Going out for a bike ride can be relaxing and enjoyable, and many of the times when you let your guard down are accompanied by the likelihood of an...
How does our body react to altitude and thin air?
We all know it without a doubt: mountain air is healthy. At least up to a certain altitude, because from then on you will find that your body knows both physical and psychological limits. Above 2500 meters, the air gets really thin and you can feel the effects. When you get above 8000 meters, there is only 32% of the oxygen in the air that we are used to here at sea level. You can read about the effects this has on your body in this article.
Thin air: good for your condition
When you're high in the mountains, the air is thinner. This means that there is less oxygen in the air. The body will compensate for this by producing more red blood cells. Red blood cells transport oxygen from the lungs to the muscles. They also remove waste products from the muscles. The longer you are at altitude, the more red blood cells you make and the less you "suffer" from the thin air. When you return to sea level after some time at altitude, you also notice that a round of jogging, on the other hand, is much easier. This is exactly why many top athletes train at altitude to improve their fitness.
Effects of altitude on our bodies
How sensitive one is to the effects of thin air varies from person to person. Some people are more likely than others to notice the phenomena that occur above a certain altitude. Ultimately, the same is true for everyone: The higher you get, the greater the strain on your body.
Broadly speaking, these are the effects on our bodies at high altitude:
- 2500 meters: 20% of people already feel the first symptoms of altitude sickness.
- 3500 meters: 40 to 50% perceive symptoms of altitude sickness at this altitude. If you want to do a mountain tour at this altitude or higher, you must first acclimatize well before facing strong efforts.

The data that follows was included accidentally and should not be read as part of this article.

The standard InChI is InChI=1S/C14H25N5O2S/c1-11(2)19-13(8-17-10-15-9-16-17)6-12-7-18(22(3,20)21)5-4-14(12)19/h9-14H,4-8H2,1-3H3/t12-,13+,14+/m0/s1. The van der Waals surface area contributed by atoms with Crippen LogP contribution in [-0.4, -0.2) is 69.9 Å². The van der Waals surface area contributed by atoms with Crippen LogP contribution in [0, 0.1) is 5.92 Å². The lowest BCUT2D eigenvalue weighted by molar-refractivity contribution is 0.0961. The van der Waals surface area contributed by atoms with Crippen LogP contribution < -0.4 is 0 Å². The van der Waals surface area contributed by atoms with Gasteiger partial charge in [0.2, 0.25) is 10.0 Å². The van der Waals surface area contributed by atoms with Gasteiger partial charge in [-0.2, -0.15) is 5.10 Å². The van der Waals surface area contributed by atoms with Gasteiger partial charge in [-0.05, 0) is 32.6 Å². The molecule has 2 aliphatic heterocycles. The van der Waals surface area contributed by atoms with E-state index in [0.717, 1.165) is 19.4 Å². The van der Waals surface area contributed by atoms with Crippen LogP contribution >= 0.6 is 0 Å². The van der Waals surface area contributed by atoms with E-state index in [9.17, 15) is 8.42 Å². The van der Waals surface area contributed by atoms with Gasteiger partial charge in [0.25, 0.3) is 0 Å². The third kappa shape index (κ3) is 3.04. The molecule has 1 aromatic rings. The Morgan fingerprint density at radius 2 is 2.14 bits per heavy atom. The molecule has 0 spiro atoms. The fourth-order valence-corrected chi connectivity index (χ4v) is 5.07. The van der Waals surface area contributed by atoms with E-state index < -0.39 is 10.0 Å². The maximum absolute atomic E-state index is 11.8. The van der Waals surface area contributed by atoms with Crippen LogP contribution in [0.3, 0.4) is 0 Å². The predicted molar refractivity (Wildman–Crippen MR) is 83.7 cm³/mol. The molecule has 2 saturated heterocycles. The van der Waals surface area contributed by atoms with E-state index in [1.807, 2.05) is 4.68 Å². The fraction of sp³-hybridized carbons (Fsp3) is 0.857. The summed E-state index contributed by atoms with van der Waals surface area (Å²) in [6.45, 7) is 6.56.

- 4500 meters: At this altitude, all climbers suffer from the thin air
- 5500 meters: From this altitude, the air becomes really thin. Compared to sea level, it contains half as much oxygen.
- 7500 meters: From an altitude of 6000 meters, one speaks of extreme altitude and the efficiency of the body now rapidly decreases.
- 8000 meters: here you reach the so-called 'death zone'. The body begins to decompose and acclimatization is no longer possible. This means that one can never stay longer than 48 hours at such an altitude and often needs additional oxygen.
Less oxygen due to low air pressure
The oxygen content at any altitude is 21%. However, due to the lower air pressure at high altitudes, the effective oxygen content is reduced. For example, if one is at a dizzying altitude of 8000 meters, additional bottled artificial oxygen is an absolute must to keep the effects on the body under control and survive. However, oxygen for 24 hours quickly weighs 12 to 25 kilos, so no one wants to stay at that altitude for long.
Acclimatization is very important
When hiking or mountaineering at high altitudes, for example in the Himalayas, good acclimatization is extremely important. This way you avoid the risk of acute altitude sickness. The more time you take to do this, the better your body will respond during the rest of the climb. Three points are very important for proper acclimatization:
- Climb high during the day, sleep deeply at night: It is good to exert yourself and climb during the day. But to sleep, you should go back to lower altitudes, following the idea of "settling in".
- Slow ascent: the higher you get, the slower you should ascend. Specifically, this means making fewer vertical meters per hour. Above 7000 meters, for example, you really shouldn't climb more than 200 meters of elevation per hour.
- Drink a lot: The higher you get, the more you should drink. Especially at extreme altitudes, the body needs much more fluid because you sweat more and breathing activity increases. You should expect to drink around 5 to 8 liters per day.